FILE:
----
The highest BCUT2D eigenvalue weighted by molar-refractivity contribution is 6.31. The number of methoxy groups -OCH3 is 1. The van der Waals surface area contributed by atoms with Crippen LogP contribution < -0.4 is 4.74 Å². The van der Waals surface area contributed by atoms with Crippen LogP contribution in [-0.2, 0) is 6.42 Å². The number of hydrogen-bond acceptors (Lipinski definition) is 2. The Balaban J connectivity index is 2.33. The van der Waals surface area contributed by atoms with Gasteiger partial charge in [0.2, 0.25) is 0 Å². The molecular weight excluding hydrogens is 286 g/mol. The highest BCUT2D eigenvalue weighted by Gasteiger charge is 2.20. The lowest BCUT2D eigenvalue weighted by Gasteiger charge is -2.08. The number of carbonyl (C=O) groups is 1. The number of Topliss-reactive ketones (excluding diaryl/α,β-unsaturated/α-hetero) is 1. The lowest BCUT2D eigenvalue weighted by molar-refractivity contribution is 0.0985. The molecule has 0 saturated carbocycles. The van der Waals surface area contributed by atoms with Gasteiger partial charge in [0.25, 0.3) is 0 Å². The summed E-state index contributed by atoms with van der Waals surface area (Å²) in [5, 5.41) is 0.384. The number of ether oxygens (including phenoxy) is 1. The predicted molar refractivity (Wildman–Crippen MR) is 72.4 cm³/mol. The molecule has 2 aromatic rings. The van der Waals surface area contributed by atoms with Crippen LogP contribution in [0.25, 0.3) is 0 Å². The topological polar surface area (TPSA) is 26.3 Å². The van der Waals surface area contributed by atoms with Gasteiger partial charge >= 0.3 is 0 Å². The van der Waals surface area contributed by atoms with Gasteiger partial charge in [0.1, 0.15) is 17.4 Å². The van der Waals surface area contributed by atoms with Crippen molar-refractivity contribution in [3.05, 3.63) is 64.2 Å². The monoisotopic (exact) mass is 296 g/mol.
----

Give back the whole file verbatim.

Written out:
The highest BCUT2D eigenvalue weighted by molar-refractivity contribution is 6.31. The number of methoxy groups -OCH3 is 1. The van der Waals surface area contributed by atoms with Crippen LogP contribution < -0.4 is 4.74 Å². The van der Waals surface area contributed by atoms with Crippen LogP contribution in [-0.2, 0) is 6.42 Å². The number of hydrogen-bond acceptors (Lipinski definition) is 2. The Balaban J connectivity index is 2.33. The van der Waals surface area contributed by atoms with Gasteiger partial charge in [0.2, 0.25) is 0 Å². The molecular weight excluding hydrogens is 286 g/mol. The highest BCUT2D eigenvalue weighted by Gasteiger charge is 2.20. The lowest BCUT2D eigenvalue weighted by Gasteiger charge is -2.08. The number of carbonyl (C=O) groups is 1. The number of Topliss-reactive ketones (excluding diaryl/α,β-unsaturated/α-hetero) is 1. The lowest BCUT2D eigenvalue weighted by molar-refractivity contribution is 0.0985. The molecule has 0 saturated carbocycles. The van der Waals surface area contributed by atoms with Gasteiger partial charge in [0.25, 0.3) is 0 Å². The summed E-state index contributed by atoms with van der Waals surface area (Å²) in [5, 5.41) is 0.384. The number of ether oxygens (including phenoxy) is 1. The predicted molar refractivity (Wildman–Crippen MR) is 72.4 cm³/mol. The molecule has 2 aromatic rings. The van der Waals surface area contributed by atoms with Crippen LogP contribution in [0.25, 0.3) is 0 Å². The topological polar surface area (TPSA) is 26.3 Å². The van der Waals surface area contributed by atoms with Gasteiger partial charge >= 0.3 is 0 Å². The van der Waals surface area contributed by atoms with Gasteiger partial charge in [0.1, 0.15) is 17.4 Å². The van der Waals surface area contributed by atoms with Crippen molar-refractivity contribution in [3.05, 3.63) is 64.2 Å². The monoisotopic (exact) mass is 296 g/mol.